Another Stop on the Road to the $1,000 Genome
The latest stop on the road to the $1,000 genome? San Francisco, CA, where J.P. Morgan’s 28th Annual Healthcare Conference is in full swing. There is an abundance of real-time Twitter coverage from the conference, but certain announcements warrant a more detailed discussion.
The announcement generating the biggest buzz today came from Illumina, Inc., whose CEO Jay Flatley unveiled a new genome sequencing machine, the HiSeq 2000. According to Matthew Herper of Forbes.com, Illumina’s new machine “will decode a person’s DNA in one week using $10,000 worth of materials – five times cheaper than any other competing gadget on the market.” Herper adds that the machines will begin shipping in February with a cost of $690,000 (compared to $500,000 for Illumina’s current model). Illumina’s own product page for the HiSeq 2000 provides more technical details, including coverage (~30x) and read length (2×100 bp). There have also been unconfirmed rumors that the machine will come equipped with an iPhone user interface, a concept that Flatley first pitched at last summer’s Consumer Genetics Show.
If it performs as advertised, the HiSeq 2000 is likely to be a huge hit with large genome sequencing centers, as evidenced by the announcement that the BGI (formerly the Beijing Genomics Institute) has agreed to purchase a whopping 128 of the new sequencing systems. But what, if anything, does the Illumina announcement mean for individuals consumers interested in receiving a complete genomic sequence?
Although Herper declares that Illumina’s machine is “five times cheaper than any other competing gadget on the market,” I’m not entirely sure that is true. According to Illumina, the $10,000 price tag is for “reagent costs at list price” and does not include other significant costs, including purchasing the machine itself or analyzing the raw genomic data. In fact, it’s not even clear to me that the announcement represents a five-fold drop from the commercial whole-genome sequencing Illumina announced last June. That service offered consumers the opportunity to purchase a whole-genome sequence at the same 30x coverage for $48,000 and, although interpretation was similarly not included, consumers weren’t required to purchase their own sequencing machine and did receive a free iMac as part of the bargain.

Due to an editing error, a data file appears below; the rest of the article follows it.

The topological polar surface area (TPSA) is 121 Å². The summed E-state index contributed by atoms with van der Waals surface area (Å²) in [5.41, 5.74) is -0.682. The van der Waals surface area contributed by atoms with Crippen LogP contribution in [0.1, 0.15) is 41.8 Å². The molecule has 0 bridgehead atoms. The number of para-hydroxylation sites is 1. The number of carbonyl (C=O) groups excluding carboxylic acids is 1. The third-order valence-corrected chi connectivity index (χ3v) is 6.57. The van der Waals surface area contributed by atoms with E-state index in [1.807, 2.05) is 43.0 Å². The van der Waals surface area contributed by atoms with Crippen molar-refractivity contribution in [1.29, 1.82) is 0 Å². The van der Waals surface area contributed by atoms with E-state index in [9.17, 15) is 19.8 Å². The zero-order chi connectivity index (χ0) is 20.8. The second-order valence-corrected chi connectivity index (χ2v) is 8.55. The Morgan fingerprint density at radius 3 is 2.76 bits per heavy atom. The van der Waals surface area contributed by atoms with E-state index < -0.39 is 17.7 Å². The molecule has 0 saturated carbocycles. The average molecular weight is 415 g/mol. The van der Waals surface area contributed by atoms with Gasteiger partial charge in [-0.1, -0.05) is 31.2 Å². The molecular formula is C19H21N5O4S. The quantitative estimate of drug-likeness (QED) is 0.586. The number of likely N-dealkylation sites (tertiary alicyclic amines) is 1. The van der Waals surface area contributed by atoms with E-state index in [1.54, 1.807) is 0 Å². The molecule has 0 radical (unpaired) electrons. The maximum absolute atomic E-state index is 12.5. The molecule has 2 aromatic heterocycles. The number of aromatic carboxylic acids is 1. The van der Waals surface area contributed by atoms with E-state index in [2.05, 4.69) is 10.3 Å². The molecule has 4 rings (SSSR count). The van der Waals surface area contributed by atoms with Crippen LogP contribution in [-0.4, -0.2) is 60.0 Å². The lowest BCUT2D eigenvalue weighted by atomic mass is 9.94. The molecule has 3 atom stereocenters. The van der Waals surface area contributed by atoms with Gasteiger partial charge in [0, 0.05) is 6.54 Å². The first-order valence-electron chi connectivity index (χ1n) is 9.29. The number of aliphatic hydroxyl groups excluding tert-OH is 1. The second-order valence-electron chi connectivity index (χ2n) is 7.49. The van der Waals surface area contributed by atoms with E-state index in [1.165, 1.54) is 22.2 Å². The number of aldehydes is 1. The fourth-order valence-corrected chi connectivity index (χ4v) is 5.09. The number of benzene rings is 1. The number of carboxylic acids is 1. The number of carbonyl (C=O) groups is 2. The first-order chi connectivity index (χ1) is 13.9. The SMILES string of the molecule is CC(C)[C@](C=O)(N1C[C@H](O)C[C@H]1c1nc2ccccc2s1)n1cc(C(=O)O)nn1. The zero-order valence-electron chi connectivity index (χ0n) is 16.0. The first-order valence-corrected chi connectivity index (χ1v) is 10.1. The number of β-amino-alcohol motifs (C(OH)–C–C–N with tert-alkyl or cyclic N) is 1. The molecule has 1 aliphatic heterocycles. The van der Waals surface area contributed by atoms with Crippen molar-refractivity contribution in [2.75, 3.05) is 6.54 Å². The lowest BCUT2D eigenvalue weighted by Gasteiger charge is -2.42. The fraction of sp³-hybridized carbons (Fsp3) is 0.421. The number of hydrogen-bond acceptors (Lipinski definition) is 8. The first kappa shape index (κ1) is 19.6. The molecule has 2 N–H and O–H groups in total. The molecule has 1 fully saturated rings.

Also in the middle of the whole-genome sequencing competition is sequencing-as-a-service provider Complete Genomics, which is presenting at the J.P. Morgan conference tomorrow morning and may well have at least a partial answer for Illumina’s announcement. Even if there’s no big news forthcoming from Complete, the company’s November announcement that it had sequenced three whole-genomes for an average materials cost of $4,400 and reports that it is selling whole-genome sequences at $20,000 apiece in minimum orders of five, with the price dropping as the order size increases positions Complete as a clear competitor to Illumina, at least from a pure price standpoint.
All told, Illumina’s announcement strikes me less as a sequencing milestone and more as a tightening of an already extremely fierce race toward the $1,000 genome. Nonetheless, if there are consumers out there who are awaiting a whole-genome sequence and look at $10,000 (and not $1,000) as the magic number, Illumina’s announcement could bode well. It seems likely that Illumina will drop the price of its own commercial whole-genome sequencing service from its current $48,000 and direct-to-consumer (DTC) whole-genome sequencer Knome, which uses the BGI to perform its sequencing, is also a likely candidate to announce a price reduction in the coming weeks (the current cost is believed to be $68,000).
Finally, the substantial buzz surrounding Illumina’s announcement and the continued tightening of the race to the $1,000 genome encourages me to reiterate what I wrote just last week in Five Questions for Personal Genomics in 2010:
The success of personal genomics, which is what really matters to consumers, patients and healthcare providers, requires more than inexpensive genomic data. The real breakthrough in personal genomics will come when we can offer individuals affordable access to their whole-genome sequence as well as to the genomic tools and knowledgebase necessary for those individuals to put that data to use.
Update 1/12: Ed Winnick of GenomeWeb has additional details on Illumina’s launch of the HiSeq 2000 and its partnership with BGI, including Jay Flatley’s statement that BGI’s order will ultimately allow it to sequence 11,000 human genomes per year.
Update 1/13: Daniel MacArthur of Genetic Future, Luke Jostins of Genetic Interference and David Dooling of PolITiGenomics all offer their analysis of what Illumina’s announcement means for the present and future of genomic sequencing. Also, in breaking news, Linda Avey is covering Complete Genomics’ presentation this afternoon and reports that the company has delivered 50 genomes to date and expects to deliver another 5,000 in 2010.
Update 1/14: GenomeWeb Daily News has more coverage of Complete Genomics’ announcements, including that the company plans to sequence up to one million human genomes worldwide over the next five years and is interested in exploring the IPO market. Also worth noting is the fact that the Complete Genomics sequencing-as-a-service model includes analysis and reporting, not just raw data, which makes comparing the current price tags for Complete ($20K) and Illumina ($10K for reagents only, no analysis) a bit like comparing apples to oranges.